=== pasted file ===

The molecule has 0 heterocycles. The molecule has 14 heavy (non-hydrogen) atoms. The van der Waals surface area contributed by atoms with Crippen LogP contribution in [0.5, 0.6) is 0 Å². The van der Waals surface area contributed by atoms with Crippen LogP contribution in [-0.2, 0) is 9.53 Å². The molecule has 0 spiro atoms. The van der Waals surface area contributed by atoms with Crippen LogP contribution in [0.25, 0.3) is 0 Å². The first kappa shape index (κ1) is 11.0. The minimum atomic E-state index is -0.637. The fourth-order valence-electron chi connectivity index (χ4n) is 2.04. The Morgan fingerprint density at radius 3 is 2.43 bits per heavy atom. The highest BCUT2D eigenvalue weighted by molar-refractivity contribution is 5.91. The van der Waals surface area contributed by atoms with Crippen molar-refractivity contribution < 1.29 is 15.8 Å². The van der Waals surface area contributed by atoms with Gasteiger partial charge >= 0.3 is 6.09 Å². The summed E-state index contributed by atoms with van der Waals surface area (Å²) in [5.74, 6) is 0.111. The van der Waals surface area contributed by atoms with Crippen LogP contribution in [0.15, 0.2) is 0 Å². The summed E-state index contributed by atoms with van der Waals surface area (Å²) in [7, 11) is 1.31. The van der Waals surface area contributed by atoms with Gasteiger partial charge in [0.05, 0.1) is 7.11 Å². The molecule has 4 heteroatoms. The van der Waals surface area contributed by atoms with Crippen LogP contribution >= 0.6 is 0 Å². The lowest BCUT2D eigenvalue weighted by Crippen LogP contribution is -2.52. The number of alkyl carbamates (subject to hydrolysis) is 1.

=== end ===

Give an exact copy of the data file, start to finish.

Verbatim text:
The molecule has 0 heterocycles. The molecule has 14 heavy (non-hydrogen) atoms. The van der Waals surface area contributed by atoms with Crippen LogP contribution in [0.5, 0.6) is 0 Å². The van der Waals surface area contributed by atoms with Crippen LogP contribution in [-0.2, 0) is 9.53 Å². The molecule has 0 spiro atoms. The van der Waals surface area contributed by atoms with Crippen LogP contribution in [0.25, 0.3) is 0 Å². The first kappa shape index (κ1) is 11.0. The minimum atomic E-state index is -0.637. The fourth-order valence-electron chi connectivity index (χ4n) is 2.04. The Morgan fingerprint density at radius 3 is 2.43 bits per heavy atom. The highest BCUT2D eigenvalue weighted by molar-refractivity contribution is 5.91. The van der Waals surface area contributed by atoms with Crippen molar-refractivity contribution < 1.29 is 15.8 Å². The van der Waals surface area contributed by atoms with Gasteiger partial charge >= 0.3 is 6.09 Å². The summed E-state index contributed by atoms with van der Waals surface area (Å²) in [5.74, 6) is 0.111. The van der Waals surface area contributed by atoms with Crippen LogP contribution in [0.15, 0.2) is 0 Å². The summed E-state index contributed by atoms with van der Waals surface area (Å²) in [7, 11) is 1.31. The van der Waals surface area contributed by atoms with Gasteiger partial charge in [0.05, 0.1) is 7.11 Å². The molecule has 4 heteroatoms. The van der Waals surface area contributed by atoms with Crippen LogP contribution >= 0.6 is 0 Å². The lowest BCUT2D eigenvalue weighted by Crippen LogP contribution is -2.52. The number of alkyl carbamates (subject to hydrolysis) is 1.